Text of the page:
Draft night was overshadowed by the Laremy Tunsil drama and social media is still adding fuel to the fire.
There are so many layers to this story and as each one gets pulled back, more folks are asking 'what the heck happened'?
"Somebody hacked my account," said Tunsil during Thursday's post-draft press conference. "And you know I was just preparing for the worst man."
But could anything have prepared Laremy Tunsil for the firestorm of controversy?
Fans and rivals alike are all weighing in on the drama.
Host of ESPN radio's Out of Bounds show, Bo Bounds, said he was flooded with calls this morning.
"Everything from anger at Laremy Tunsil for saying that he did get paid by an Ole Miss coach," noted Bounds. "To anger at whoever set the night up by posting the video and hacking his social media."
That's just it. It's transcended to a Tunsil problem. It's now an Ole Miss problem.
Doug Colson of Mississippi Sports This Morning said draft night was high-jacked by the multi-layer controversy.
"It's probably going to go away for Laremy Tunsil," added Colson. "But what's not going to go away is what Ole Miss has to cleanup because they're in a situation now where they're probably doing damage control."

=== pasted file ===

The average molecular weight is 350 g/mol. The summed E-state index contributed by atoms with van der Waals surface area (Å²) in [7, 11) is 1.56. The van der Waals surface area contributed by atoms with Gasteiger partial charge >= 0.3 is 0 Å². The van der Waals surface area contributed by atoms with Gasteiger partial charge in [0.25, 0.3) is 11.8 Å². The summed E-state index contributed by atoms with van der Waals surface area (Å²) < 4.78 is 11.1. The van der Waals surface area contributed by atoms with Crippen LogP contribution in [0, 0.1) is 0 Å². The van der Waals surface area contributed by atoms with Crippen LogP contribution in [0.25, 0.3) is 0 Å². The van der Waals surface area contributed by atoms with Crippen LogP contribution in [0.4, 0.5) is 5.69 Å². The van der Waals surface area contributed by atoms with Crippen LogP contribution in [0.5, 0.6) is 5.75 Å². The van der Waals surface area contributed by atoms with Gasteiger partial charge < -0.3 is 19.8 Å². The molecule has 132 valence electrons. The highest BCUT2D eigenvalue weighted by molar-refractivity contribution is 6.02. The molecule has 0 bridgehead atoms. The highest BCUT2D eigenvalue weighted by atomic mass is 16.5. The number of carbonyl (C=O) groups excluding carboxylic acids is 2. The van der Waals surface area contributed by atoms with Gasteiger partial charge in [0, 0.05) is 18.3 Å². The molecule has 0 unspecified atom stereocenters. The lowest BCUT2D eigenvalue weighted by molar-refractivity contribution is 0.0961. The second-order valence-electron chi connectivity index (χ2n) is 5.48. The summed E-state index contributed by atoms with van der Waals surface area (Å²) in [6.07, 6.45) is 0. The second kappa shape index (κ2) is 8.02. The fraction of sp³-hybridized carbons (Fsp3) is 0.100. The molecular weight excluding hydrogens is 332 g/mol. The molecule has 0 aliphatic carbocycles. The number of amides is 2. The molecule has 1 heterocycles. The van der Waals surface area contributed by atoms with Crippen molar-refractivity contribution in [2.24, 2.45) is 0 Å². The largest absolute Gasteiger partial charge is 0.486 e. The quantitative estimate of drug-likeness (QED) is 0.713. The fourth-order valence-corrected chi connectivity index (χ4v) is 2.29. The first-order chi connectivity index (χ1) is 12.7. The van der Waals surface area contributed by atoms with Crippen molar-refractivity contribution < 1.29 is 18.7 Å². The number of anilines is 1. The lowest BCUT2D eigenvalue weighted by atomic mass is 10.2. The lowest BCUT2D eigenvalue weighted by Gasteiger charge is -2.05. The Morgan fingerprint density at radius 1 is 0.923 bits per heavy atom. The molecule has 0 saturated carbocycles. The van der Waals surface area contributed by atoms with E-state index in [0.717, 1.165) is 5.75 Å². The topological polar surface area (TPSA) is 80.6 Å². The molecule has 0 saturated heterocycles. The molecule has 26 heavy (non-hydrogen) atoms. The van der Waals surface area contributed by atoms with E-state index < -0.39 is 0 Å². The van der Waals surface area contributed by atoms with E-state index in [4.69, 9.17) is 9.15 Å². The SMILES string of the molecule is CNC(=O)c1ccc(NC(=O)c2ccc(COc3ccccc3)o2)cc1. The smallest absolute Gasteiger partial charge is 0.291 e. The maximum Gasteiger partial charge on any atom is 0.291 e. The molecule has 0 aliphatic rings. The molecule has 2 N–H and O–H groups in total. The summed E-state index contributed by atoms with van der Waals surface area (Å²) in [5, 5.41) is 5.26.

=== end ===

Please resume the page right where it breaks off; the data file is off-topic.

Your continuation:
But get this -- it wasn't Tunsil's first problem of the week.
His stepdad sued him Tuesday for assault and defamation of character. Tunsil hired attorney Steve Farese to represent him in that case.
Now, Farese is responding to the Thursday's events.
"My initial reaction was, you know this is crazy," explained Farese.
"Destroying what should've been the happiest day of his life," Farese added. "These matters could've been investigated later. It didn't have to happen in real time on live TV. Why isn't the public outraged that somebody's committed a criminal act?"
Ole Miss released this statement in response to the situation:
"The University is aware of the reports from the NFL Draft regarding Laremy Tunsil and potential NCAA violations during his time at Ole Miss. Like we do whenever an allegation is brought to our attention or a potential violation is self-discovered, we will aggressively investigate and fully cooperate with the NCAA and the SEC."